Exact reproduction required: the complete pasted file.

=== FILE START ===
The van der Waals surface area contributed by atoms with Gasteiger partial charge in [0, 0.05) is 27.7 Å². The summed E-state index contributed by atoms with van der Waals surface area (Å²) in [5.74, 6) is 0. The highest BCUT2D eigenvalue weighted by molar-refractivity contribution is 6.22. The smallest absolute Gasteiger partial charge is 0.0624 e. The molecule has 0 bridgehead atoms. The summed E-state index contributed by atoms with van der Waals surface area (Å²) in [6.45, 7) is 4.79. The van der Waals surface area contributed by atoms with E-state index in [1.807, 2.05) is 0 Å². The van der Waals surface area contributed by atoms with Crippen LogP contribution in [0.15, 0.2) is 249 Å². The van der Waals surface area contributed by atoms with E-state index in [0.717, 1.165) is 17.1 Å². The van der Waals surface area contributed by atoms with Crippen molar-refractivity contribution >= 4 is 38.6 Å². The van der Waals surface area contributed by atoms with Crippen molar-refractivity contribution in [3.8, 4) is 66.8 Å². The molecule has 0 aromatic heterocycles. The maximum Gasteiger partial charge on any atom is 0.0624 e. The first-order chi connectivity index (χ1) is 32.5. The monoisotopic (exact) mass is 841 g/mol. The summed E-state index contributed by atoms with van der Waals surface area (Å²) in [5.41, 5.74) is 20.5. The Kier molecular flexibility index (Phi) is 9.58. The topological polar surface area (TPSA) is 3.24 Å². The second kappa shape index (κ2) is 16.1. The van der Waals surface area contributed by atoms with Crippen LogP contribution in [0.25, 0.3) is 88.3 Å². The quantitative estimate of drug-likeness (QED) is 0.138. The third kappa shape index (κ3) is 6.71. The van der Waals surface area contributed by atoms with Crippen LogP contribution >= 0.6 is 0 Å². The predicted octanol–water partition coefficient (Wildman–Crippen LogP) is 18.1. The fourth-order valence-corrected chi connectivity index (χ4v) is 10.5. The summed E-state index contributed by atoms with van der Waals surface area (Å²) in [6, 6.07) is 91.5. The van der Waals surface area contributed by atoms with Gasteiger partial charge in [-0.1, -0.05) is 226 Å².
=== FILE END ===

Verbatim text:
The van der Waals surface area contributed by atoms with Gasteiger partial charge in [0, 0.05) is 27.7 Å². The summed E-state index contributed by atoms with van der Waals surface area (Å²) in [5.74, 6) is 0. The highest BCUT2D eigenvalue weighted by molar-refractivity contribution is 6.22. The smallest absolute Gasteiger partial charge is 0.0624 e. The molecule has 0 bridgehead atoms. The summed E-state index contributed by atoms with van der Waals surface area (Å²) in [6.45, 7) is 4.79. The van der Waals surface area contributed by atoms with E-state index in [1.807, 2.05) is 0 Å². The van der Waals surface area contributed by atoms with Crippen LogP contribution in [0.15, 0.2) is 249 Å². The van der Waals surface area contributed by atoms with E-state index in [0.717, 1.165) is 17.1 Å². The van der Waals surface area contributed by atoms with Crippen molar-refractivity contribution >= 4 is 38.6 Å². The van der Waals surface area contributed by atoms with Crippen molar-refractivity contribution in [3.8, 4) is 66.8 Å². The molecule has 0 aromatic heterocycles. The maximum Gasteiger partial charge on any atom is 0.0624 e. The first-order chi connectivity index (χ1) is 32.5. The monoisotopic (exact) mass is 841 g/mol. The summed E-state index contributed by atoms with van der Waals surface area (Å²) in [5.41, 5.74) is 20.5. The Kier molecular flexibility index (Phi) is 9.58. The topological polar surface area (TPSA) is 3.24 Å². The second kappa shape index (κ2) is 16.1. The van der Waals surface area contributed by atoms with Crippen LogP contribution in [0.25, 0.3) is 88.3 Å². The quantitative estimate of drug-likeness (QED) is 0.138. The third kappa shape index (κ3) is 6.71. The van der Waals surface area contributed by atoms with Crippen LogP contribution >= 0.6 is 0 Å². The predicted octanol–water partition coefficient (Wildman–Crippen LogP) is 18.1. The fourth-order valence-corrected chi connectivity index (χ4v) is 10.5. The summed E-state index contributed by atoms with van der Waals surface area (Å²) in [6, 6.07) is 91.5. The van der Waals surface area contributed by atoms with Gasteiger partial charge in [-0.1, -0.05) is 226 Å².